Rebecca Saeger, who now works for Charles Schwab, was the chief marketing officer for Visa when the first sponsorship deal was made. She said the league was an ideal way for companies like Visa to begin marketing in an industry they knew little about. “I don’t know how much value supporting the league is from a consumer standpoint,” she said, “but it’s an entry point into the business.”

That sentiment was echoed by Tony Ponturo, vice president for global media and sports marketing at Anheuser-Busch. While the league courted the credit card companies, Anheuser-Busch, looking to expand its promotions beyond sports, approached the league, and in 2001 a marketing agreement was reached.

“We started with the league to build a foundation and to learn a little bit about the business,” Mr. Ponturo said. “We then subsequently realized there was also an opportunity to get involved with a Broadway show.” Since then Anheuser-Busch made promotional deals with shows like “Spamalot” and “The Wedding Singer.”

Likewise, while maintaining its relationship with the league, Visa has increasingly been making other sponsorship deals with individual productions like “Movin’ Out” and “The Color Purple.” American Express, which did work with the league in the 1990’s, has dropped that deal in favor of sponsoring individual shows like the Tony-winning “Producers,” “Jersey Boys” and “Three Days of Rain,” starring Julia Roberts. Such an arrangement might include early access to tickets for certain American Express card members.

Nancy Coyne, a founder of the Broadway advertising and marketing agency Serino Coyne, would like to see more companies move away from the league’s campaign. She argues that the league’s branding effort has been ineffective at best, and harmful at worst.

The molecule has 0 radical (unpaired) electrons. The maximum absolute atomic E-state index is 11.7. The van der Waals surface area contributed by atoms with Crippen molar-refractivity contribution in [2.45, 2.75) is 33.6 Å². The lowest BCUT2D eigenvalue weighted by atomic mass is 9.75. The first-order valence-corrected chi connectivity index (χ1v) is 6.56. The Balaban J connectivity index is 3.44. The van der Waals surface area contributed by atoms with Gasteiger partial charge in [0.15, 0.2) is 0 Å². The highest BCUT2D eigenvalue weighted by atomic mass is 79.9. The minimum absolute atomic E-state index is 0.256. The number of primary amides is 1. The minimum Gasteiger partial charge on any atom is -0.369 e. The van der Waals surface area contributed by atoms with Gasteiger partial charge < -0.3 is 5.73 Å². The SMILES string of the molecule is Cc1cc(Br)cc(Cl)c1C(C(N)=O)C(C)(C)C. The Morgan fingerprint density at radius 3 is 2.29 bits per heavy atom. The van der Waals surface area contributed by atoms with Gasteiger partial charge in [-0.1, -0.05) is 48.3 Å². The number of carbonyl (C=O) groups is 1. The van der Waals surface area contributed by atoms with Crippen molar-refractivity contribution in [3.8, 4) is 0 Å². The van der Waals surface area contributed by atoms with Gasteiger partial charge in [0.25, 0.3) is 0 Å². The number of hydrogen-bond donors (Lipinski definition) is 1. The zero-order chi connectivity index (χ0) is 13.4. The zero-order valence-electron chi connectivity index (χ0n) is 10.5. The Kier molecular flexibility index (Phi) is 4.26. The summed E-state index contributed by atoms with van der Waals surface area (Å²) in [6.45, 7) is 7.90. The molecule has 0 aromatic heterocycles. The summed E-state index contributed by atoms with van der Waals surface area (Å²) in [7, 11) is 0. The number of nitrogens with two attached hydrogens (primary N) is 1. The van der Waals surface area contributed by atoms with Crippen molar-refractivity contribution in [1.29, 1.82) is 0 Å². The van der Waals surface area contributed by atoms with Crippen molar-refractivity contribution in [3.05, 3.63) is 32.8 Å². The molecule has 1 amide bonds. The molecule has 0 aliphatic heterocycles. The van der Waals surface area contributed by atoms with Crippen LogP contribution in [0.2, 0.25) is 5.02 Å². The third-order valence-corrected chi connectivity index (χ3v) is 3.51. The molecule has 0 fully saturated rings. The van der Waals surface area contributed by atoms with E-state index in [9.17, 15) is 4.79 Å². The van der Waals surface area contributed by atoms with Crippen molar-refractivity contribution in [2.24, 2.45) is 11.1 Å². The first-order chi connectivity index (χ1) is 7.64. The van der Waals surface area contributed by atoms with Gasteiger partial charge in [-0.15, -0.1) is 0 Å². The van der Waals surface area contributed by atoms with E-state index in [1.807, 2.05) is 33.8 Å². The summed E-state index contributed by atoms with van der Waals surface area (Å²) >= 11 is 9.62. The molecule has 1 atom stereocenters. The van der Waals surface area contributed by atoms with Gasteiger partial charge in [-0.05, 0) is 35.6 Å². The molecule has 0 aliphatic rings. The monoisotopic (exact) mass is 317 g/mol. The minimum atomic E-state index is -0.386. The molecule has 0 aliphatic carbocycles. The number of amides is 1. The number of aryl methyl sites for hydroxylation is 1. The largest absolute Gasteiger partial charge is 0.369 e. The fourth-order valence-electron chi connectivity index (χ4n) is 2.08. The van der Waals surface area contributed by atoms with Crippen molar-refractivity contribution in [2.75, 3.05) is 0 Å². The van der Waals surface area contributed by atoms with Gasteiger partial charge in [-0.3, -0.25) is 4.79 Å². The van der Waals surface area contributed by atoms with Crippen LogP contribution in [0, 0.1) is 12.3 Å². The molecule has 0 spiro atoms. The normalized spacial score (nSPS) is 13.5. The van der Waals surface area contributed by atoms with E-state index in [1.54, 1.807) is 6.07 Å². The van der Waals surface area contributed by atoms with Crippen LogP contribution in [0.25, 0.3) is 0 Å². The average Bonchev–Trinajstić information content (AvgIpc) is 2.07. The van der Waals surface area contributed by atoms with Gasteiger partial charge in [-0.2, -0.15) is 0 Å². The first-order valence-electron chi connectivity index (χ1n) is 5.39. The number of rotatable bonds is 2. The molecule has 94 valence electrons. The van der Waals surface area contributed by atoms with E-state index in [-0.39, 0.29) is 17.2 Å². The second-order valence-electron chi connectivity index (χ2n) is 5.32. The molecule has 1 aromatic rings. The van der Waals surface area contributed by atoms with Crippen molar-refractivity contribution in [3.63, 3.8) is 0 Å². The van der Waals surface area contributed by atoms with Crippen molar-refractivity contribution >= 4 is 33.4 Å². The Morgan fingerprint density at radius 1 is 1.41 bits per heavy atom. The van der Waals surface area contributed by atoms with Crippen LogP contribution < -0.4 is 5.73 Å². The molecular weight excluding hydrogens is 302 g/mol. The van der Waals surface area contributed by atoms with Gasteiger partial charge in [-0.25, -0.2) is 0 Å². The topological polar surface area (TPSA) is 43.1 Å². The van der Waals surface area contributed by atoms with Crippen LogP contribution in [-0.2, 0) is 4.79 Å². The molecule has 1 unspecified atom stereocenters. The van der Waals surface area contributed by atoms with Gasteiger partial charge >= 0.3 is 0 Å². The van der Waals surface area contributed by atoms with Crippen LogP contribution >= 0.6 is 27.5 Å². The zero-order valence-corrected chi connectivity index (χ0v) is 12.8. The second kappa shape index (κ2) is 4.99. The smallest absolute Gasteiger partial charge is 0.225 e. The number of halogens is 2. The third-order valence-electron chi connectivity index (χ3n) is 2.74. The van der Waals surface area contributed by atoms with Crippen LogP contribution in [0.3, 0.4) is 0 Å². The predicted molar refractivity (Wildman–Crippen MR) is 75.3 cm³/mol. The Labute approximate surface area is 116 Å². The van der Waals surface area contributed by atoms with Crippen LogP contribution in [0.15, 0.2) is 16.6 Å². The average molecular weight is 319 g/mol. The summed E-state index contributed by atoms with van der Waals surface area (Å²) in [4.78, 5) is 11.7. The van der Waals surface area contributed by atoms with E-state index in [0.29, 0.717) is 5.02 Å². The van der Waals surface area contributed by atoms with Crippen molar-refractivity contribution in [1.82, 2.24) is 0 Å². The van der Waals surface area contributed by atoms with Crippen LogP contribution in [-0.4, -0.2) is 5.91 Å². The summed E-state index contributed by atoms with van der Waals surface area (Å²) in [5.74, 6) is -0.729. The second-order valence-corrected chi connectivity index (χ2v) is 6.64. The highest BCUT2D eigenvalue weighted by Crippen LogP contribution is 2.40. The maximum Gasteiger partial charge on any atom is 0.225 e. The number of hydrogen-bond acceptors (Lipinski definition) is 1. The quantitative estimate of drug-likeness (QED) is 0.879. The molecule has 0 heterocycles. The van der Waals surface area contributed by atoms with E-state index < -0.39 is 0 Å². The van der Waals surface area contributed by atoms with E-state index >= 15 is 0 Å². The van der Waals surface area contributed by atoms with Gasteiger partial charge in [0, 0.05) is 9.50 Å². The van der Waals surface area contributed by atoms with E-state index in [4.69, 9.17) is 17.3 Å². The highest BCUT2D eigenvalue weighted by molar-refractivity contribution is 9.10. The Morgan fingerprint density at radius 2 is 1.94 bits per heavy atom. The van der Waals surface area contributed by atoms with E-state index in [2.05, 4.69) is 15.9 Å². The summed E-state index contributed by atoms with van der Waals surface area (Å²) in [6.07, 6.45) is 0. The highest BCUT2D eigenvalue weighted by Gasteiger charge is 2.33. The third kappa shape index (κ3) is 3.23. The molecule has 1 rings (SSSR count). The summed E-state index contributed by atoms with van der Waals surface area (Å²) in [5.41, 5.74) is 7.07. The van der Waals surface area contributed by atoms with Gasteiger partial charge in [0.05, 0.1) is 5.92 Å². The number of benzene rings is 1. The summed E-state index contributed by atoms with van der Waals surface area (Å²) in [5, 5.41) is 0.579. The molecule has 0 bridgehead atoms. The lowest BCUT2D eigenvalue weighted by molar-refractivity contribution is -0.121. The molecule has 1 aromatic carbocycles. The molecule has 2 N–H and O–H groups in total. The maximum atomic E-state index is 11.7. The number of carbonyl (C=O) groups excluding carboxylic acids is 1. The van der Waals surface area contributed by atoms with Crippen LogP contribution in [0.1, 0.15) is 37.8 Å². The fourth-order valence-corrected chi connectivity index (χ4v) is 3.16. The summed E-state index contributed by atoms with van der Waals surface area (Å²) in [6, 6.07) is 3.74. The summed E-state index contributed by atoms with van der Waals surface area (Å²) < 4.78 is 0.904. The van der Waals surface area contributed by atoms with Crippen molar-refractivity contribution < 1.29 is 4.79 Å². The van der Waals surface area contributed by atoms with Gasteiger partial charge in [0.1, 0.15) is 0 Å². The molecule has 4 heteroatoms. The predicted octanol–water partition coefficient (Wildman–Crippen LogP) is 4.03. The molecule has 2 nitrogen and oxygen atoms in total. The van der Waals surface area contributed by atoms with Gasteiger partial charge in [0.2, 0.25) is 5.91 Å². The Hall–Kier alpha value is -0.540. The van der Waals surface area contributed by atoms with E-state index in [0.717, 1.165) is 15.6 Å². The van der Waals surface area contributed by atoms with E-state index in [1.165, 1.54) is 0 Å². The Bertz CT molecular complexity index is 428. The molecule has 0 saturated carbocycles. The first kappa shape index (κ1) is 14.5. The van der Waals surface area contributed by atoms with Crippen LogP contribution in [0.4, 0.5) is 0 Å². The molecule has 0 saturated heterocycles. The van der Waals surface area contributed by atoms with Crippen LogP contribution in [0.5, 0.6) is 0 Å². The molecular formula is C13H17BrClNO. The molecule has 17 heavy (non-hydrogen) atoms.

“I don’t think you can find a show to say that the association with Continental has helped their bottom line,” said Ms. Coyne, whose firm is one of the advertising powerhouses on Broadway.

But Drew Hodges, the creative director of SpotCo, a Broadway advertising agency and Serino Coyne’s main competitor, calls the campaign a success, which makes visitors to New York want to see a Broadway show, even if they don’t know which one.

And some along Broadway say the league’s strategy has actually helped individual productions in their searches for marketing dollars. Todd Haimes, the artistic director of the Roundabout Theater Company, credits Mr. Bernstein with creating a thriving market for corporate sponsorship for specific shows and theaters, something that had popped up only sporadically before.

“Certainly corporations seem much more open to sponsoring Broadway theaters than they were before the league did this, when it didn’t exist at all,” he said.

In 2000 the Selwyn Theater on 42nd Street, owned by Roundabout, was renamed the American Airlines Theater; in return the airline agreed to pay $850,000 annually in cash and services to Roundabout over 10 years.

Outside sponsorship has been only one part of the marketing strategy. In 2004 the league commissioned a study from Gerald Zaltman, a marketing professor at the Harvard Business School, which examined, among other things, why certain people go to the same show more than once and what might persuade occasional customers to attend more regularly.

Using the study as a guidepost, the league planned to raise money directly from its members — as opposed to getting corporate sponsors — to pay for a national Broadway campaign, much as the “Got milk?” campaign was paid for by the country’s dairy producers. How aggressively the league continues to push the member-sponsored campaign will be partly up to the new president (who was not announced by the time this article went to press). But so far officials have had little luck convincing a loosely-knit band of competitive producers to pay for an expensive, Broadway-as-a-whole campaign instead of using that money to promote their own individual investments.

The producer Jeffrey Seller, who was on the marketing committee at the time of the study, said, “The ultimate problem is, all the members get wrapped up in their own shows.”

Which is the challenge. A brand, in marketing terms, is supposed to encompass the associations people may have with a certain product or service, a difficult thing to achieve if the service providers are constantly bickering with one another.